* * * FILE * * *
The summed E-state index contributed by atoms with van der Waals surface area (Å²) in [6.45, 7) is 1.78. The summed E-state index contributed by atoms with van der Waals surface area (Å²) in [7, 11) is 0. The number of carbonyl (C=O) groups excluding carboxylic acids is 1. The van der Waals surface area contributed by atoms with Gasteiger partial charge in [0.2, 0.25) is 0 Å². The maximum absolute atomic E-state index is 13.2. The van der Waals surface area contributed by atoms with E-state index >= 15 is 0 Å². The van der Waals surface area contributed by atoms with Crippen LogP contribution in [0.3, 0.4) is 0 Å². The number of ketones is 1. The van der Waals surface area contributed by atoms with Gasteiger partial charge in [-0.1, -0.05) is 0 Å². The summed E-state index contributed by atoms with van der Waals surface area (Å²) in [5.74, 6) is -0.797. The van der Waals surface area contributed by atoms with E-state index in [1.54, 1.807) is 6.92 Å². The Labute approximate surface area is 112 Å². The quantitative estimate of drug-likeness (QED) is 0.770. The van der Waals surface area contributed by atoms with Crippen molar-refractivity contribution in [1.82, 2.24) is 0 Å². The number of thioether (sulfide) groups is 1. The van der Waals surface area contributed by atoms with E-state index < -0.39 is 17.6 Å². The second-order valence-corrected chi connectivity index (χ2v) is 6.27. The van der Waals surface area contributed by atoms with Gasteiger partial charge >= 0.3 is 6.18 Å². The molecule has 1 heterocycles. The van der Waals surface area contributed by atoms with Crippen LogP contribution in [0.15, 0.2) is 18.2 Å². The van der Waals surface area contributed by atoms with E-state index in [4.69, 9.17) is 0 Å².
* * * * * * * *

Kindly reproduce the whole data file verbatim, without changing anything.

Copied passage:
The summed E-state index contributed by atoms with van der Waals surface area (Å²) in [6.45, 7) is 1.78. The summed E-state index contributed by atoms with van der Waals surface area (Å²) in [7, 11) is 0. The number of carbonyl (C=O) groups excluding carboxylic acids is 1. The van der Waals surface area contributed by atoms with Gasteiger partial charge in [0.2, 0.25) is 0 Å². The maximum absolute atomic E-state index is 13.2. The van der Waals surface area contributed by atoms with E-state index >= 15 is 0 Å². The van der Waals surface area contributed by atoms with Crippen LogP contribution in [0.3, 0.4) is 0 Å². The number of ketones is 1. The van der Waals surface area contributed by atoms with Gasteiger partial charge in [-0.1, -0.05) is 0 Å². The summed E-state index contributed by atoms with van der Waals surface area (Å²) in [5.74, 6) is -0.797. The van der Waals surface area contributed by atoms with E-state index in [1.54, 1.807) is 6.92 Å². The Labute approximate surface area is 112 Å². The quantitative estimate of drug-likeness (QED) is 0.770. The van der Waals surface area contributed by atoms with Crippen molar-refractivity contribution in [1.82, 2.24) is 0 Å². The number of thioether (sulfide) groups is 1. The van der Waals surface area contributed by atoms with E-state index < -0.39 is 17.6 Å². The second-order valence-corrected chi connectivity index (χ2v) is 6.27. The van der Waals surface area contributed by atoms with Gasteiger partial charge >= 0.3 is 6.18 Å². The molecule has 1 heterocycles. The van der Waals surface area contributed by atoms with Crippen LogP contribution in [0.15, 0.2) is 18.2 Å². The van der Waals surface area contributed by atoms with E-state index in [4.69, 9.17) is 0 Å².